• Potential for Early Signals: Due to their focus on price moves rather than time, Renko charts may sometimes provide earlier indications of trend changes.


  • Loss of Information: Filtering out minor price movements can also remove valuable information, potentially making it difficult to identify short-term trading opportunities.
  • Subjectivity in Box Size: The selection of the box size is subjective and can significantly impact the appearance and signals generated by the Renko chart. There's no "one size fits all" approach, and experimentation is needed to find the optimal box size for a particular trading strategy.
  • Limited Availability: Renko charting functionality might not be readily available on all trading platforms.


Renko charts offer a unique perspective on price movements, potentially aiding traders in identifying trends and making informed trading decisions. However, it's crucial to understand their limitations and use them in conjunction with other technical analysis tools for a more comprehensive market view. By incorporating Renko charts into their trading arsenal, active traders can potentially gain a valuable edge in navigating the ever-changing market dynamics.

Renko chart: advanced techniques

While the basic principles of Renko charts are straightforward, some advanced techniques can further enhance their utility for experienced traders:

  • Renko Chart Overlays: Renko charts can be overlaid on top of traditional time-based charts, allowing traders to compare price action using both perspectives. This can provide valuable insights into how price movements unfold over time in relation to the significant price swings captured by the Renko chart.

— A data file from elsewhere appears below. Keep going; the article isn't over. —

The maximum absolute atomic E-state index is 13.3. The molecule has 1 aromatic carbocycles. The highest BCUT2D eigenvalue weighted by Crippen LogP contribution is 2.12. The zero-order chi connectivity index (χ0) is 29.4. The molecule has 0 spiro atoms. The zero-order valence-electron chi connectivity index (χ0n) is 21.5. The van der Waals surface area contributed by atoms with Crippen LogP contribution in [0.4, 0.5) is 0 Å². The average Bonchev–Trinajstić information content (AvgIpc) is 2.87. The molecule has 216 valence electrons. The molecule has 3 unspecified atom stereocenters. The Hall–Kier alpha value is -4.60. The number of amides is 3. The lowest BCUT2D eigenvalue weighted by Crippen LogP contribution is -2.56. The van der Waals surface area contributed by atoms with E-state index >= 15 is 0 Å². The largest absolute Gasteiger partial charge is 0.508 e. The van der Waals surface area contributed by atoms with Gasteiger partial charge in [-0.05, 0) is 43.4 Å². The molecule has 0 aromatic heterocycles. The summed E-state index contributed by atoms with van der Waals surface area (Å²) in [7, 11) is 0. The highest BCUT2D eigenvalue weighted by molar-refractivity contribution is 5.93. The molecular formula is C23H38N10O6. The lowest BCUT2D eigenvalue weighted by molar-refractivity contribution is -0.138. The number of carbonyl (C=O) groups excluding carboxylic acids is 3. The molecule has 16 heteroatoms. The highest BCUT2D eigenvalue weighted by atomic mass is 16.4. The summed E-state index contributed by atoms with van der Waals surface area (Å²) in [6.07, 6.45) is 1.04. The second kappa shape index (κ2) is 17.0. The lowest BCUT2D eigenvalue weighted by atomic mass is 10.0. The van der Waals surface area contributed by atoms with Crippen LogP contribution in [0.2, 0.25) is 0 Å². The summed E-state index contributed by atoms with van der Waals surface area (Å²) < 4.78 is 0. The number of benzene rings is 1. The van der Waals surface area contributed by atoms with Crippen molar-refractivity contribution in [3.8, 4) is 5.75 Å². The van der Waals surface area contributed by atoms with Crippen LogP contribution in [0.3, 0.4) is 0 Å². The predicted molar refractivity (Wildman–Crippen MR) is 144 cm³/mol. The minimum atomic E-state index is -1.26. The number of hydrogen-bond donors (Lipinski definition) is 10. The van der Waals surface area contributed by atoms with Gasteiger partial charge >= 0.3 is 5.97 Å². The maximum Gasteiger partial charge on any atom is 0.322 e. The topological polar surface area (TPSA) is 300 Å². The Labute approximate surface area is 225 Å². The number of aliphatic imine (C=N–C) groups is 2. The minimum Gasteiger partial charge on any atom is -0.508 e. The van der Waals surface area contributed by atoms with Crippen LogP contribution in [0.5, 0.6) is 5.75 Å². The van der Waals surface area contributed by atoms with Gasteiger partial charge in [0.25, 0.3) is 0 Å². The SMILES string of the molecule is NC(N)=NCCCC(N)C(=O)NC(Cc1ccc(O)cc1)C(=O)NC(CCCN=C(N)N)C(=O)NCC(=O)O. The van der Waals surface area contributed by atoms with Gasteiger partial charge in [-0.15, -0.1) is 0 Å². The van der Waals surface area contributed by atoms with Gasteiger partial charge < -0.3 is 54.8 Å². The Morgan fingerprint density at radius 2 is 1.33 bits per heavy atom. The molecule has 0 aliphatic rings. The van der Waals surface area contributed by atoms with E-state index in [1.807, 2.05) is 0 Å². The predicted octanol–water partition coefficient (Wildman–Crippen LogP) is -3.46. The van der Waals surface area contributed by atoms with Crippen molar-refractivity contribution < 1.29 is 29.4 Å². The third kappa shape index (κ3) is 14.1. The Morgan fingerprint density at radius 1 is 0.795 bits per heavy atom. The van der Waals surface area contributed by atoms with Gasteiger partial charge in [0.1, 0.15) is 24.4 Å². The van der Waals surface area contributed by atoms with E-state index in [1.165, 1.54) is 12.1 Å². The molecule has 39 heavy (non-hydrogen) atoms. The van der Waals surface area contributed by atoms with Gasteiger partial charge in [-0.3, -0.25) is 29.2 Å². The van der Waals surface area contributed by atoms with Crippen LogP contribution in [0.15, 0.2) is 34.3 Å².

• Volume Analysis with Renko Charts: While Renko charts themselves don't inherently depict trading volume, volume data can be incorporated into the analysis. For instance, traders can look for periods of high volume coinciding with significant Renko bar formations to confirm the strength of a trend or potential reversal.
  • Combining Renko with Other Indicators: Renko charts can be effectively combined with various technical indicators like moving averages, MACD, or RSI to generate more comprehensive trading signals. For example, a breakout above a resistance level on a Renko chart, combined with a bullish crossover on the MACD indicator, can strengthen the confirmation of a potential uptrend.

Who should use Renko charts for options trading?

Renko charts might be particularly suitable for traders who:

  • Prioritise Price Action: If a trader focuses primarily on identifying significant price movements and trends, Renko charts can potentially offer a clearer view by filtering out minor fluctuations.
  • Employ Trend-Following Strategies: Renko charts can excel at highlighting strong trends, making them a potentially valuable tool for trend-following traders.
  • Seek to Simplify Chart Analysis: For some traders, the visual simplicity of Renko charts can be easier to interpret compared to time-based charts with numerous data points.

Final note

The world of technical analysis offers a vast array of tools and indicators. While Renko charts might not be for everyone, understanding their unique characteristics and potential benefits can empower traders to make informed decisions about incorporating them into their trading strategies. Remember, successful trading involves a combination of technical analysis, sound risk management, and a deep understanding of market psychology.